To move data to the cloud, a few simple security measures can vastly improve your security posture. Two-factor authentication (also known as 2FA), for instance, is a great way to guarantee that the right person is signing into the right account. Strong passwords and single sign-on (SSO) are also considered best practices. Moreover, companies need to have a process in place to ensure both internal or external communications are going to the intended recipient. This protects against employees accidentally sending documents to the wrong person or intentionally forwarding a document to an unauthorized party with malicious intent.
Encrypt data in transit and at rest
Investing in encryption is a commonsense way to secure your data. Most third-party platforms have built-in encryption, but if you’re building your own cloud database, encryption needs to be top-of-mind. Industry best practices recommended 256-bit (bank grade) encryption for data at rest and in transit, and communications should be encrypted by HTTPS (or other encryption protocols like SSL) and TLS certificates. While external cloud services tend to already have these measures in place, it’s essential that you investigate how a cloud platform you’re evaluating handles encryption.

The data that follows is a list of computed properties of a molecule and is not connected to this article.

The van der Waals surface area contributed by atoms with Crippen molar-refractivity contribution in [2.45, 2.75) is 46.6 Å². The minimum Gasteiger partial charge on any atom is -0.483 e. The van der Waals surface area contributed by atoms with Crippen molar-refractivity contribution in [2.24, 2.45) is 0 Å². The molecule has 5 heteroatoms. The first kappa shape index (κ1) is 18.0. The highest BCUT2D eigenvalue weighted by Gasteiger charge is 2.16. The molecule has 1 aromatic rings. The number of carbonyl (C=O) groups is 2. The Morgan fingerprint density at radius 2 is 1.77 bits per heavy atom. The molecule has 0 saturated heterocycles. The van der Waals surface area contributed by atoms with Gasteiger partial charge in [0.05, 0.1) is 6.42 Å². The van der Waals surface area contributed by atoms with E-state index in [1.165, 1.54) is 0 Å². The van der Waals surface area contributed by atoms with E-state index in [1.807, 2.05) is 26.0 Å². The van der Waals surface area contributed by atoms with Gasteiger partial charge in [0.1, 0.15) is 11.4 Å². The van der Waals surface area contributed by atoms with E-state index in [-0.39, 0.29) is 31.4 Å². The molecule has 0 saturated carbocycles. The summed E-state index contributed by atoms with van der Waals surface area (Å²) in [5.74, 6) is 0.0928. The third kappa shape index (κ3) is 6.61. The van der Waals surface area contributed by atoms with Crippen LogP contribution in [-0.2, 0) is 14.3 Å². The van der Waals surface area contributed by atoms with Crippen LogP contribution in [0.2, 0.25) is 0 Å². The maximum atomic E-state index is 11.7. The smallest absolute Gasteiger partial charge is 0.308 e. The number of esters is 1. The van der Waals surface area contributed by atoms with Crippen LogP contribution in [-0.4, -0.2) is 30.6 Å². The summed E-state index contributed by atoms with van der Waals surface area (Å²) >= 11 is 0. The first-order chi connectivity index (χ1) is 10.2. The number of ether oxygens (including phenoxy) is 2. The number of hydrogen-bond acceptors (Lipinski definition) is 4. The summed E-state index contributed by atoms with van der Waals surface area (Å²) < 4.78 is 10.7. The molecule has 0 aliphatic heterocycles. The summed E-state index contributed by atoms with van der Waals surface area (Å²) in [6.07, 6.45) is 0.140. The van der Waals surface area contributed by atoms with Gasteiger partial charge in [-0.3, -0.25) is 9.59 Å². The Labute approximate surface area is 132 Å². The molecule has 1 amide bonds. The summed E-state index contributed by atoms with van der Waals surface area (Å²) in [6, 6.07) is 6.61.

Take advantage of centralized data
Finally, the biggest benefit of moving data to the cloud is that information is centralized and easy to access. Prior to adopting the cloud, companies will often store sensitive documents on old, outdated hard drives or in dusty filing cabinets. These critical files may exist in disparate locations and offices, and there’s a good chance they’re the only copies. Poorly organized information can lead to data loss, or even worse, theft.
By eschewing paper checklists and manually updated Excel spreadsheets in favor of a centralized data platform, investors and other businesspeople can ensure their most sensitive data is both better organized and more secure. This makes it easier to control access privileges, track user activity, and safely store information.
To witness these principles in action, one need only look at the wealth of SaaS solutions that today’s CRE firms have to choose from. They can manage their properties and leases in a platform like VTS. They can track leads in a real estate CRM like REthink. And they can take care of their assets and portfolios with companies like Yardi.